On a personal level, working with Paul Kinnerk on my research was a real highlight. Paul is one of the leading coaches in any sport in Ireland. His expertise is phenomenal and I was privileged to learn from him over the course of my research.

How did you balance your course commitments with your work, GAA commitments and personal life? 

Balancing a full-time job as a secondary school teacher and studying was never going to be easy. Particularly when we had two modules overlapping at a busy time in the school year.

At the same time, it was extremely beneficial from a sporting perspective. I was manager and lead coach with the Donegal Minor Footballers throughout the course and I found the applied nature of the research and discussions helped me along the journey. I was able to implement new information and knowledge to constantly enhance my coaching practice throughout my studies. This was a huge benefit. I also have to thank my school for facilitating my studies and allowing a flexible timetable to focus on both.

At UL, Phil and Ian were more than accommodating to our individual needs and were a constant support throughout.

What advice would you offer to students considering the MSc in Applied Sports Coaching? 

Go for it. I had every excuse in the world lined up in my head about why I shouldn't do this course. But it was the best decision I've made and the most enjoyable two years in my coaching journey. The research, the conversations and the access to high-level practitioners challenged my thinking and gave me the opportunity to improve. The course flies by and, at times, looks like the workload is huge but it gets done and what you will get from it completely outweighs any potential doubt you have.

Could you tell me about your current work role?   

Currently I’m a member of the coaching team and performance analyst with the Donegal Senior Footballers. This involves working with the other coaches on the pitch throughout the week and analysing our and opposition performances from previous years and currently to provide the manager with the most up-to-date information in order to inform his tactical decisions for upcoming competitions.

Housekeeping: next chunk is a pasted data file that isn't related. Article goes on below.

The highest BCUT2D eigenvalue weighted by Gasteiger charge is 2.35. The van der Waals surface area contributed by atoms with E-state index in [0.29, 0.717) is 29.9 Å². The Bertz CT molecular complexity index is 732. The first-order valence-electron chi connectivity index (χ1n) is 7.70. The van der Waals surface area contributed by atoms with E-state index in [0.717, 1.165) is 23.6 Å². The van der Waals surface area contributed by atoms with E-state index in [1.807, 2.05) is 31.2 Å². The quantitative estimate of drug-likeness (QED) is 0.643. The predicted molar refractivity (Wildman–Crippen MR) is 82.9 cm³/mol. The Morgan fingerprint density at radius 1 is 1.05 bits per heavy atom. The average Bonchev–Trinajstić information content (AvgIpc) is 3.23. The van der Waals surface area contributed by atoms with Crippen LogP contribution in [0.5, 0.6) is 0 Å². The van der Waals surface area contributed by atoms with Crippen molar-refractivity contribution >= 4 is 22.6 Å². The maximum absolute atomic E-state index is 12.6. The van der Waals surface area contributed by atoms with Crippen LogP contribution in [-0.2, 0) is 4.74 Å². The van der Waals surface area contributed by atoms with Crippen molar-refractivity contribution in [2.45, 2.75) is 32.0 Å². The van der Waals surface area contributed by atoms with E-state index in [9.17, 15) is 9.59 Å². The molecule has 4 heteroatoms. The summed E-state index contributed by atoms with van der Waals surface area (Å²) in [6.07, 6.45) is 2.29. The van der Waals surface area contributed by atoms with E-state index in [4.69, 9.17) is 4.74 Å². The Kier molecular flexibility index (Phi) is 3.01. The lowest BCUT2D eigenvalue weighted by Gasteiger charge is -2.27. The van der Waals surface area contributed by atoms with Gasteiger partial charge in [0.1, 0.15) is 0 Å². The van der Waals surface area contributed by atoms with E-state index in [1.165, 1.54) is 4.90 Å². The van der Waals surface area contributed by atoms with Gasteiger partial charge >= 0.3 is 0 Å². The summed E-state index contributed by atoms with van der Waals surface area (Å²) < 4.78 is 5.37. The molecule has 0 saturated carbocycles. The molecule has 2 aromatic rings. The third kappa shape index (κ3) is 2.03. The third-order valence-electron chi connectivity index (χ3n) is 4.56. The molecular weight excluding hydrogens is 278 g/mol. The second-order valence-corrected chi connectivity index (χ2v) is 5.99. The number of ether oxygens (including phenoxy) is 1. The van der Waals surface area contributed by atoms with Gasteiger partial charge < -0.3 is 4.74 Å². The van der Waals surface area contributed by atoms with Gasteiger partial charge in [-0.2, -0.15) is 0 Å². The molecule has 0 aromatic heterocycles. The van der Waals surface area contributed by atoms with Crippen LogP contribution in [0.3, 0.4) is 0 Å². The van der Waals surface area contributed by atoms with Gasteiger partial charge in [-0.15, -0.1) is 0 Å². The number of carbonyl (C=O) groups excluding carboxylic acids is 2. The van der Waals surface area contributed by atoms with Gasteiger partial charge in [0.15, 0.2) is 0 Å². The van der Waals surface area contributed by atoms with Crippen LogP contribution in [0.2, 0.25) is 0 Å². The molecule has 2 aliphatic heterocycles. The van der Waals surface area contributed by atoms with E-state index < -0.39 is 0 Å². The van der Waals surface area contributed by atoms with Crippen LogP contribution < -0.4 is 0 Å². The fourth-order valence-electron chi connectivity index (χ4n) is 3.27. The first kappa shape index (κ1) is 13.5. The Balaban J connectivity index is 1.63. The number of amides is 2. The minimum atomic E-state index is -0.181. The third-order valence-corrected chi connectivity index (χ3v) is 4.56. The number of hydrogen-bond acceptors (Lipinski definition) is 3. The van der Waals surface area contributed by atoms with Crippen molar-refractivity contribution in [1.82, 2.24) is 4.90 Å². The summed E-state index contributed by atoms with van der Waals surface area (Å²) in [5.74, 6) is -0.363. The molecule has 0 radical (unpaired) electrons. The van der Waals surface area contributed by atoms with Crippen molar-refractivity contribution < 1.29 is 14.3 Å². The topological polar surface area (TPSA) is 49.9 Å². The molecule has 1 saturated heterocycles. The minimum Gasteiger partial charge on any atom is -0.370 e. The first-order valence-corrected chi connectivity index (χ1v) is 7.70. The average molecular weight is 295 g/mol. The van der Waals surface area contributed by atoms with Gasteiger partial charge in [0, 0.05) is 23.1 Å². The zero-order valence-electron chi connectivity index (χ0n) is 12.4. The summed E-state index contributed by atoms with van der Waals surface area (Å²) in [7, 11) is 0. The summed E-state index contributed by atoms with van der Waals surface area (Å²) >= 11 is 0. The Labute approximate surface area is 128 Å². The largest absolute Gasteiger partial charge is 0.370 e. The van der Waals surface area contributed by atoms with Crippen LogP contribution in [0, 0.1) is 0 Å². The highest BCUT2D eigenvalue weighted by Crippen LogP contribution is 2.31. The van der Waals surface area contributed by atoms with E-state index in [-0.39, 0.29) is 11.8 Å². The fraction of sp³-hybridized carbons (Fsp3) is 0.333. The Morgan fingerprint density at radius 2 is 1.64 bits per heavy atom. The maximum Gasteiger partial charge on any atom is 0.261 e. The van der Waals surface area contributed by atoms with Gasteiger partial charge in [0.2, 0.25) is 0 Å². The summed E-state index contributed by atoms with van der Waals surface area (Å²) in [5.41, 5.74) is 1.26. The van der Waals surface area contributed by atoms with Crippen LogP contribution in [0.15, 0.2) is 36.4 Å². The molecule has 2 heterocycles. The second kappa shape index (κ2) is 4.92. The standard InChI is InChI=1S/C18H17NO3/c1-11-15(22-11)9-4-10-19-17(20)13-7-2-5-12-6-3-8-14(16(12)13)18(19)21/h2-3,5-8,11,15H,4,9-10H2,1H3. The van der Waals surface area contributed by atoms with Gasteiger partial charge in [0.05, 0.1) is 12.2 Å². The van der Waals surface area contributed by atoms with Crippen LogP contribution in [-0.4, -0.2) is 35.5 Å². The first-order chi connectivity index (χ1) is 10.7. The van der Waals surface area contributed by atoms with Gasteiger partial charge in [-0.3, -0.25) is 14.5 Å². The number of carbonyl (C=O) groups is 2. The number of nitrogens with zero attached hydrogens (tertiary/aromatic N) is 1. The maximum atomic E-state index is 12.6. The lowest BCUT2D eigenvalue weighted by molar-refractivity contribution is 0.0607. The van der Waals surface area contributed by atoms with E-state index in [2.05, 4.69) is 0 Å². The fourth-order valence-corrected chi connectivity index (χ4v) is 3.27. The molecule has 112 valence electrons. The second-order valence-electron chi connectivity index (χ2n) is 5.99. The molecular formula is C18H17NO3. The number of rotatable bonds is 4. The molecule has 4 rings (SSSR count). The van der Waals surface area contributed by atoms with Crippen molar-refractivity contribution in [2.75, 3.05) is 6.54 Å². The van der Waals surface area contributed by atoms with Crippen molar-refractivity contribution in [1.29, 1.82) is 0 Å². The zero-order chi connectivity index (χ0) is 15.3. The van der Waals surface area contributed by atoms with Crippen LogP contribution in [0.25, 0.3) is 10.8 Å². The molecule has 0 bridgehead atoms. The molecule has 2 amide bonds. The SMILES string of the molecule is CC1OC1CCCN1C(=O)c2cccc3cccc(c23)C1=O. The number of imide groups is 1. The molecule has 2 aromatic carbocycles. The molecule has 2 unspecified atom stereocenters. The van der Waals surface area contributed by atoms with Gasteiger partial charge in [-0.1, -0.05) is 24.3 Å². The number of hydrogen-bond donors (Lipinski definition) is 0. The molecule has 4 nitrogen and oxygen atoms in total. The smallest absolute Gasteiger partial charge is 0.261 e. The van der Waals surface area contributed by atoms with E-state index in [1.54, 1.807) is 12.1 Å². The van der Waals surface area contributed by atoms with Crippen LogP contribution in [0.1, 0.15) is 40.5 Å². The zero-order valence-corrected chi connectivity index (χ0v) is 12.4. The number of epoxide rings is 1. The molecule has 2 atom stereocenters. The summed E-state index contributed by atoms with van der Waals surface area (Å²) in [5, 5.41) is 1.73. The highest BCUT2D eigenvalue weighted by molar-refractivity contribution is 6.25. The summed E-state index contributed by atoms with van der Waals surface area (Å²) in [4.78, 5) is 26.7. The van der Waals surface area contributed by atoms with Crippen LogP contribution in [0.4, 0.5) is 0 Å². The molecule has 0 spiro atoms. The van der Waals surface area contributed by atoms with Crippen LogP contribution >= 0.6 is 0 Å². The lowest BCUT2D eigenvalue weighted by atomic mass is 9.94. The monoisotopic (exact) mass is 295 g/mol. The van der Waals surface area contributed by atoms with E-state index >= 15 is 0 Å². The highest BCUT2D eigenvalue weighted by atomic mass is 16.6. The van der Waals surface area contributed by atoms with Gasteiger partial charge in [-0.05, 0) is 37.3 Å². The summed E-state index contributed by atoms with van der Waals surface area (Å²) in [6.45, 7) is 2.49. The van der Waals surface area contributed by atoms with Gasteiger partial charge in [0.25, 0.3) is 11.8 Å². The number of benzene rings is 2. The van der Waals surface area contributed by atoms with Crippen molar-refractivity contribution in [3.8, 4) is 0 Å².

How will you bring what you learnt on the MSc in Applied Sports Coaching to this role?

The performance analysis module and in particular the session with Sean O’Donnell, lead analyst with the Limerick Senior Hurling team, was of great help to this role. However, the first module on the coaching process, the environment and effectively building relationships in high-performance settings will be invaluable. The reflective practice module also ensures that I reflect continually on my work in order to facilitate the athletes that I am working with to help them maximise their potential, both individually and collectively.

What are your hopes and plans for the future?   

My dream is to manage the Donegal Senior Football team in the future. I am currently serving an unbelievable apprenticeship and have been fortunate to work so far with brilliant coaches on my journey. I hope that with this MSc and gaining valuable practical experience, I will manage my county team.

I would also like to move into a sporting setting on a professional level, work with athletes or students and help share experiences and practical knowledge to help others on their journey also. That could look like lecturing, coaching consultancy, or performance coaching. For now, I am fortunate to know brilliant people, to be developing relationships and enjoying my coaching journey.